Americans have already shifted their thinking on many of these topics since the rise of conservatism in the Seventies and Eighties.  Now Bernie Sanders has begun a discussion that will lead to a shift in the way Americans think about how the we should organize the US economy by normalizing a particular brand of democratic socialism.  Coates suggests that Sanders’ self-identification as a “socialist” divides the nation as much as any discussion of reparations, and he has a point.  But the takeover of the US economy by billionaire rent-seekers who prioritize expanding their own already-incomprehensible wealth over general prosperity has already called into question the fairness of the US economy and the rules that govern it.  Americans want this to change.

No true free market has ever existed, and none ever will.  Societies organize their markets under a set of rules, and since about 1972 conservatives have worked very hard to organize these rules in a way that benefits those who control capital by privatizing profits while socializing risk.  So banks generate huge profits when their investments pay off, but taxpayers cover losses when the bottom falls out.

The Sanders brand of democratic socialism differs from others in two ways.  First, it has nothing to do with collective ownership of the means of production.  It does not seek a command economy with a government control of automobile factories and bureaucrats setting output quotas and prices.  Instead, the Sanders brand of democratic socialism attempts to socialize both the risks and rewards of capitalism while leaving market incentives in place.  Property and business owners should profit by correctly judging supply and demand and effectively allocating resources.  But labor should receive appropriate compensation for their productivity, and the general population should not bear the cost of losses.  Under our current system an imbalance in market power distorts markets and misallocates resources – workers who make things and provide services see stagnant wages as their contribution to the economy doubles.  The same rules create incentives for allocating more and more resources to the finance sector – e. g. higher salaries – when this might actually slow economic productivity.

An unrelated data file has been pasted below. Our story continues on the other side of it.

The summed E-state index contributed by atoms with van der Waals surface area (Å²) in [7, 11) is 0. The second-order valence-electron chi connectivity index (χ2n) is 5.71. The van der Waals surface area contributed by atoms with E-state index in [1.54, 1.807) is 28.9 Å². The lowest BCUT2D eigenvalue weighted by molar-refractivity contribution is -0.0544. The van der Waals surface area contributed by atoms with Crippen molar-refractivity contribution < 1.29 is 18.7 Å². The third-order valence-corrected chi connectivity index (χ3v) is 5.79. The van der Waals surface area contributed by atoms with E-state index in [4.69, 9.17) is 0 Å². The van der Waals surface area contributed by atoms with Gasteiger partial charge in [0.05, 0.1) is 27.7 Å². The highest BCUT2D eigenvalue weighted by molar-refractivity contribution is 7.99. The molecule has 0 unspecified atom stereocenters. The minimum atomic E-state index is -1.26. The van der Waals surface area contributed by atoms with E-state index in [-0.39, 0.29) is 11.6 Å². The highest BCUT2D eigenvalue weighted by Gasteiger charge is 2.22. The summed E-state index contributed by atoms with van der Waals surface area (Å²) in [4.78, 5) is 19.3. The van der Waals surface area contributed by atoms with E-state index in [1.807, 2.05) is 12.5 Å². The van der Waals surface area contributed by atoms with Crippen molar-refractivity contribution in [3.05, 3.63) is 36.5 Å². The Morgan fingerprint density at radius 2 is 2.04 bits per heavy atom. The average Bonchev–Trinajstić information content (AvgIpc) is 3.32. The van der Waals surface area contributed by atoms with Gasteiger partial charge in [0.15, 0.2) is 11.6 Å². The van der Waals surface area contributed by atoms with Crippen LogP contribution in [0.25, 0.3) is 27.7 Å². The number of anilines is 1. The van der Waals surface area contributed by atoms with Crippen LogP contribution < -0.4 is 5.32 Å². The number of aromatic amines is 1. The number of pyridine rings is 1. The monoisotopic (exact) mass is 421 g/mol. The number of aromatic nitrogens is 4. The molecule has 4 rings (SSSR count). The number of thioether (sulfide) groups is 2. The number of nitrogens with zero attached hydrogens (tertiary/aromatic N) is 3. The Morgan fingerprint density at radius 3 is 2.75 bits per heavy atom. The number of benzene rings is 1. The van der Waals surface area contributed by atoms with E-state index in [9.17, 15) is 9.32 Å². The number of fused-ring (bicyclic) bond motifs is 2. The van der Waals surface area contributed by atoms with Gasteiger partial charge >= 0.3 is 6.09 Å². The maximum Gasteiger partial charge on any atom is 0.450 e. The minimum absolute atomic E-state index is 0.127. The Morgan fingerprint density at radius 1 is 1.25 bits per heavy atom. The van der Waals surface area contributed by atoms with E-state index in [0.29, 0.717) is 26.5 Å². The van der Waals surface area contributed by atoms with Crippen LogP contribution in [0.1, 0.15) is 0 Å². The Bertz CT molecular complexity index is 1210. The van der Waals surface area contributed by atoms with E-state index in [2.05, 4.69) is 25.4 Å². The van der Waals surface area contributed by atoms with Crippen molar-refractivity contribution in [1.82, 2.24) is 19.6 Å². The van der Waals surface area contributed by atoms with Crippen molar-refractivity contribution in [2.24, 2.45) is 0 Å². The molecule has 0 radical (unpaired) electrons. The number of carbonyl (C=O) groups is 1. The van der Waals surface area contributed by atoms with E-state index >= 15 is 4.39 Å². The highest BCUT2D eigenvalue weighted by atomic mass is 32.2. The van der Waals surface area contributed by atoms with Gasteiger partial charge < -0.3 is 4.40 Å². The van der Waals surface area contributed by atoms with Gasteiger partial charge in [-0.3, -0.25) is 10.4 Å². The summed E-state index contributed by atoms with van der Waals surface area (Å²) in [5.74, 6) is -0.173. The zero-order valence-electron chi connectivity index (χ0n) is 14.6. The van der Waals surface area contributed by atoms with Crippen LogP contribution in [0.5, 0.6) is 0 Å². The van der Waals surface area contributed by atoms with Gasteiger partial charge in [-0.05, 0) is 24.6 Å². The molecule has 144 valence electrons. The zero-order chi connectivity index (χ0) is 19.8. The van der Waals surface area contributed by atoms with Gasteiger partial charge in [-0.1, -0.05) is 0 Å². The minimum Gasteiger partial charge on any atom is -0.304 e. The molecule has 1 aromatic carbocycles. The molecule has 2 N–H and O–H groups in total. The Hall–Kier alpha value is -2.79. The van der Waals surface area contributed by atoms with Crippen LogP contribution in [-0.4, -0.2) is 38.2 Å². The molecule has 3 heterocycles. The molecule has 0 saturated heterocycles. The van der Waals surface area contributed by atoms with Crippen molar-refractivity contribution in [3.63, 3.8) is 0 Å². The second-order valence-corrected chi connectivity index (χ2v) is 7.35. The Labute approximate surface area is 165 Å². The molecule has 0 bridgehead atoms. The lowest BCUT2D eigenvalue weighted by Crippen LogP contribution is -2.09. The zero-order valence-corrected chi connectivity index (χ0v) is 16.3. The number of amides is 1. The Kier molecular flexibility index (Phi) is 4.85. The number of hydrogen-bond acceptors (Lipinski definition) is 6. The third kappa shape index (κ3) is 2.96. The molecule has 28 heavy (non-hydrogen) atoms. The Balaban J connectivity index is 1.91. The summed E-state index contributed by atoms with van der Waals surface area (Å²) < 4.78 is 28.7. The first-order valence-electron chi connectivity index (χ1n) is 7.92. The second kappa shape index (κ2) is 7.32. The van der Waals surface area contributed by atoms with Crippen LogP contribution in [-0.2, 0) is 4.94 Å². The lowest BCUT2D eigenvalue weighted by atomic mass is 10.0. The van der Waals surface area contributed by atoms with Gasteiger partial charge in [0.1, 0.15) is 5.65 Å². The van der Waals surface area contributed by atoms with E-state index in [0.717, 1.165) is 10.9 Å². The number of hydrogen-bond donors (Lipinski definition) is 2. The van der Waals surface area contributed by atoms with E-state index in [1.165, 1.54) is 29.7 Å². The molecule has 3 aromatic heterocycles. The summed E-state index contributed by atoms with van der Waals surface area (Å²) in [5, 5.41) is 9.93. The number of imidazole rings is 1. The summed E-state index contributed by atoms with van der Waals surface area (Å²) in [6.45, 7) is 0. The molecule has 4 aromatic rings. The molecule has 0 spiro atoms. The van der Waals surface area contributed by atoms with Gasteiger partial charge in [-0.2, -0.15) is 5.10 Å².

And of course Sanders’ brand of democratic socialism is, well, democratic.  That is, a free polity makes these rules in an open process with expansive rules for participation (voting).  This is rule making from the bottom up in a collective expression of will by as broad a base of citizens as possible.  The oligarchic system we have today – the one Bernie Sanders has challenged – means control by a handful of super wealthy individuals who have a real chance to buy results and career politicians who choose their own voters. This looks a lot more like Soviet-style socialism than anything Bernie Sanders has proposed.

If Bernie Sanders can articulate a case for a democratic socialism that gives regular citizens a louder voice and more fairly distributes power in the free market he’ll help make more egalitarian policies more likely.  If he can win the Presidency while doing so and appoint a few judges and EPA officials, however imperfectly, more the better.